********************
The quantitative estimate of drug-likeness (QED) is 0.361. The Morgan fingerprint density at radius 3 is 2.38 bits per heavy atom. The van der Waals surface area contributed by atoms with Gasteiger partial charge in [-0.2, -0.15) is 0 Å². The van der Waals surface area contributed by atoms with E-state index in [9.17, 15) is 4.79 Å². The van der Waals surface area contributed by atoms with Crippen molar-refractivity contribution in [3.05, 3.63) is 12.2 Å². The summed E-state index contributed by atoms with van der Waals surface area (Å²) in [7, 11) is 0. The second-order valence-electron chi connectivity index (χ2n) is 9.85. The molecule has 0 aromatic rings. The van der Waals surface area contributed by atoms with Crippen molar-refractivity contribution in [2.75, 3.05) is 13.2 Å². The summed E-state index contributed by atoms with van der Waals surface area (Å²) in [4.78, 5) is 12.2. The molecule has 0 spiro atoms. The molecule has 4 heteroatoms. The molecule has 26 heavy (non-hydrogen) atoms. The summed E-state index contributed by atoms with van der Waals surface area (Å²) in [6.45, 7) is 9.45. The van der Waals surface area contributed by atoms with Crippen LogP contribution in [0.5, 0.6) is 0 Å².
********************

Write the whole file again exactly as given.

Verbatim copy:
The quantitative estimate of drug-likeness (QED) is 0.361. The Morgan fingerprint density at radius 3 is 2.38 bits per heavy atom. The van der Waals surface area contributed by atoms with Gasteiger partial charge in [-0.2, -0.15) is 0 Å². The van der Waals surface area contributed by atoms with E-state index in [9.17, 15) is 4.79 Å². The van der Waals surface area contributed by atoms with Crippen molar-refractivity contribution in [3.05, 3.63) is 12.2 Å². The summed E-state index contributed by atoms with van der Waals surface area (Å²) in [7, 11) is 0. The second-order valence-electron chi connectivity index (χ2n) is 9.85. The molecule has 0 aromatic rings. The van der Waals surface area contributed by atoms with Crippen molar-refractivity contribution in [2.75, 3.05) is 13.2 Å². The summed E-state index contributed by atoms with van der Waals surface area (Å²) in [4.78, 5) is 12.2. The molecule has 0 spiro atoms. The molecule has 4 heteroatoms. The molecule has 26 heavy (non-hydrogen) atoms. The summed E-state index contributed by atoms with van der Waals surface area (Å²) in [6.45, 7) is 9.45. The van der Waals surface area contributed by atoms with Crippen LogP contribution in [0.5, 0.6) is 0 Å².